Following up on the impressive debut novel The Fisherman (published in 2015), Chigozie Obioma’s follow up work An Orchestra of Minorities has once again created a buzz. Set in rural Nigeria, the novel follows the life of Chinonso, a young poultry farmer, who struggles with the sudden loss of his father, having already lost his mother during his teenage years. His only sister had long eloped with an unsuitable man. Depressed and feeling ever so isolated, he has a chance encounter with a woman attempting suicide as he is returning home one evening. That event is the crux around which the course of Chinonso’s life will now flow.
For outward appearances, it was Chinonso who saved the young woman’s life. But it would prove to be the case that the act of saving a stranger’s life brings Chinonso’s own struggles into perspective. The mythic ‘Chi’ is an important non-human character in the narrative. Chi is the guardian angel and guiding spirit to the newly awakened Chinonso. One could draw parallels with the Chinese Taoist concept of the Qi (pronounced ‘Chi’) which is loosely translated as ‘vital force’ or ‘life energy’. The comparison is apt, for ‘Chi’ brings in the necessary vitality and spark that was conspicuously missing in the protagonist’s life for long. The genie-like conception of the Chi is a useful literary device, for its super-human characteristics allow imaginative freedoms that a strict adherence to reality would not afford.
Chinonso, during his wilderness years, had fallen into untoward behaviors. On one occasion he inadvertently ends up killing a person. Chi guides him through the process of repentance and pleads on behalf of his host to the sacred ancestors, who are equal to Gods in the belief system of rural Nigeria.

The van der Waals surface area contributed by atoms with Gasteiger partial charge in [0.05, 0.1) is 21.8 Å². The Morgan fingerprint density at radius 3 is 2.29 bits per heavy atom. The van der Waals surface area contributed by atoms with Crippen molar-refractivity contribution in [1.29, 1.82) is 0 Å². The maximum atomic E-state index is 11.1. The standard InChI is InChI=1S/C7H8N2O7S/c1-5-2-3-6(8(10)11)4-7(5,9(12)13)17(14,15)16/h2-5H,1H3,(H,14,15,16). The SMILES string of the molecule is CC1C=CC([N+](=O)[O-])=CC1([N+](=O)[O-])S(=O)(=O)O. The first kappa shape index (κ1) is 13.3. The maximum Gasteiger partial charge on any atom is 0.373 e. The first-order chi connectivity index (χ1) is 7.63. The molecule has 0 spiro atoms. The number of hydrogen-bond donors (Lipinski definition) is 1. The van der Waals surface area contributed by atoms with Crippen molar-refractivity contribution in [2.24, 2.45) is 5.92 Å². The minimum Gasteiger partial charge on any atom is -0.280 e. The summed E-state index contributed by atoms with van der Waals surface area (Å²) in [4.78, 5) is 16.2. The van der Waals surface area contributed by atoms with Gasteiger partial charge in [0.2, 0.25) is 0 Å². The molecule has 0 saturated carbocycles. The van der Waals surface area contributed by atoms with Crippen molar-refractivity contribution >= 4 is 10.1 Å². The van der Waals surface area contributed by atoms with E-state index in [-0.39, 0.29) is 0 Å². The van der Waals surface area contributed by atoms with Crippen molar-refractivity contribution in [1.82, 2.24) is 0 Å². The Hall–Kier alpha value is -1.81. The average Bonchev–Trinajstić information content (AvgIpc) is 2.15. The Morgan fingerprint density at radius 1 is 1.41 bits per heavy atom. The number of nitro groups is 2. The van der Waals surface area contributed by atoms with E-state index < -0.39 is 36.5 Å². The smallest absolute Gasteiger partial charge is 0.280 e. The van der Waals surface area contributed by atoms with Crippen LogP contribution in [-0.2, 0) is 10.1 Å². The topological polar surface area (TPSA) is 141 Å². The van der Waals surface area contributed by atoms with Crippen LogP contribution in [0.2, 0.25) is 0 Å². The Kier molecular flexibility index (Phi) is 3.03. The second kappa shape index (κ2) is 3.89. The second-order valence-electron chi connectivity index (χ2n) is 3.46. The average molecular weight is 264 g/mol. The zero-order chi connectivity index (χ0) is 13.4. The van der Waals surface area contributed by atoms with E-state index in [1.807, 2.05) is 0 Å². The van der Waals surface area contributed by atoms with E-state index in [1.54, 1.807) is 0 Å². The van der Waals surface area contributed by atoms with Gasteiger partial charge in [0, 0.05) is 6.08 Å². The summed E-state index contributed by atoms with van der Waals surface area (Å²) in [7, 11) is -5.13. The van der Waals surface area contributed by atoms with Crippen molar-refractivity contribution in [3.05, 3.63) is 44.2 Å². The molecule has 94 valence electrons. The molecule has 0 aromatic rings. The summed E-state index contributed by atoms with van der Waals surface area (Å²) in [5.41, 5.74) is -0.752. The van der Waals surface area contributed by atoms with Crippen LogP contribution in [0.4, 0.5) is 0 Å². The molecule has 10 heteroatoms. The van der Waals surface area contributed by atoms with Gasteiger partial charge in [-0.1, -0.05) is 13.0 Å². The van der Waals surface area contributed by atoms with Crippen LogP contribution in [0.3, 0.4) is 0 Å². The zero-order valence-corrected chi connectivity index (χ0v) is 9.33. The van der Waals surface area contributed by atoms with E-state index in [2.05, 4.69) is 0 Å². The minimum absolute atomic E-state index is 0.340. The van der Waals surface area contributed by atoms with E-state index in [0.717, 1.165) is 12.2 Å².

There are places in the novel when the real and the metaphorical intermingle. This literary device works very well under the skillful hands of Obioma. The case for Chinonso’s salvation for his act of murder is thus addressed as much to the court of law as it is to the deceased ancestors. In this fashion the author tries to reconcile ancient Nigerian beliefs with contemporary justice delivery systems.
The omniscient Chi is a strong narrative voice in the book, as he pours forth his wisdom in the form of advice to Chinonso. Obioma distinguishes the voice of Chi through its distinct erudition. Despite Chi’s constant guidance, the protagonist is easily susceptible to human frailties, as witnessed in his ill-conceived romantic designs towards Ndali – the young woman he had previously saved from suicide. The college going Ndali, who comes from a privileged family, has a charm too powerful for Chinonso to resist. In the end, in a rather predictable literary trope, she proves to be his undoing. In his eagerness to match her economic and social status, Chinonso takes a few imprudent decisions that push him toward pecuniary and ruin.
Obioma’s second novel is much more self-assured than his earlier work. Here, he seems unburdened from following a strictly formal style and this has unleashed a burst of creative expression not frequently witnessed in Nigerian literature. Epic in scope and inventive in wordcraft and ideation, An Orchestra of Minorities is ultimately, despite its tragic ending, a celebration of life. It once again proves the power of the written word to salvage imperfections in human nature and the undesirable consequences human agency leads to. It is as much a psychological study as it is a snapshot of a country in transition, as amply illustrated by the stronghold of ancient belief systems on a country keen on economic advancement.